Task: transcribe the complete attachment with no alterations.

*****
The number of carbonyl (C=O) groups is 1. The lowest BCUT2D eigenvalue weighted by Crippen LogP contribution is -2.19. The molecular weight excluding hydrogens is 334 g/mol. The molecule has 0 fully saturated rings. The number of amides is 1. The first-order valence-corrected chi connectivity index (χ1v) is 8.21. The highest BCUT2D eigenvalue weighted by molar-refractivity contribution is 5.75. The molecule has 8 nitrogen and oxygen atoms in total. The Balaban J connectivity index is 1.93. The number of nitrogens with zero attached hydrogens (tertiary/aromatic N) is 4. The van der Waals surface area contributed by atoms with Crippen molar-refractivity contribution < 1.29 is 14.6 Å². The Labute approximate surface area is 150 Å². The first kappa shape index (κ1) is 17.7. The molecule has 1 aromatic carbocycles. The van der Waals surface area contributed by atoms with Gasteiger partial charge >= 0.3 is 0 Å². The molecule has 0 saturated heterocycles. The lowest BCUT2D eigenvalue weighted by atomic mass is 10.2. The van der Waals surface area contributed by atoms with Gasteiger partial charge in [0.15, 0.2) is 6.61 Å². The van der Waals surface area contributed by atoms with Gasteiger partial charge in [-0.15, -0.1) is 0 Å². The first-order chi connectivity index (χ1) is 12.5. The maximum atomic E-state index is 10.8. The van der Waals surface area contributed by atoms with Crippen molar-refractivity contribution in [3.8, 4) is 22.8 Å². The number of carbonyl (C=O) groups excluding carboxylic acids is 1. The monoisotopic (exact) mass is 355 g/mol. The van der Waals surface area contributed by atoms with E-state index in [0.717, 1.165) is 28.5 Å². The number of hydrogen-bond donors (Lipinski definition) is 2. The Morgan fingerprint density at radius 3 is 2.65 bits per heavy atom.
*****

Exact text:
The number of carbonyl (C=O) groups is 1. The lowest BCUT2D eigenvalue weighted by Crippen LogP contribution is -2.19. The molecular weight excluding hydrogens is 334 g/mol. The molecule has 0 fully saturated rings. The number of amides is 1. The first-order valence-corrected chi connectivity index (χ1v) is 8.21. The highest BCUT2D eigenvalue weighted by molar-refractivity contribution is 5.75. The molecule has 8 nitrogen and oxygen atoms in total. The Balaban J connectivity index is 1.93. The number of nitrogens with zero attached hydrogens (tertiary/aromatic N) is 4. The van der Waals surface area contributed by atoms with Crippen molar-refractivity contribution < 1.29 is 14.6 Å². The Labute approximate surface area is 150 Å². The first kappa shape index (κ1) is 17.7. The molecule has 1 aromatic carbocycles. The van der Waals surface area contributed by atoms with Gasteiger partial charge >= 0.3 is 0 Å². The molecule has 0 saturated heterocycles. The lowest BCUT2D eigenvalue weighted by atomic mass is 10.2. The van der Waals surface area contributed by atoms with Gasteiger partial charge in [0.15, 0.2) is 6.61 Å². The van der Waals surface area contributed by atoms with Gasteiger partial charge in [-0.15, -0.1) is 0 Å². The first-order chi connectivity index (χ1) is 12.5. The maximum atomic E-state index is 10.8. The van der Waals surface area contributed by atoms with Crippen molar-refractivity contribution in [3.8, 4) is 22.8 Å². The number of carbonyl (C=O) groups excluding carboxylic acids is 1. The monoisotopic (exact) mass is 355 g/mol. The van der Waals surface area contributed by atoms with E-state index in [0.717, 1.165) is 28.5 Å². The number of hydrogen-bond donors (Lipinski definition) is 2. The Morgan fingerprint density at radius 3 is 2.65 bits per heavy atom.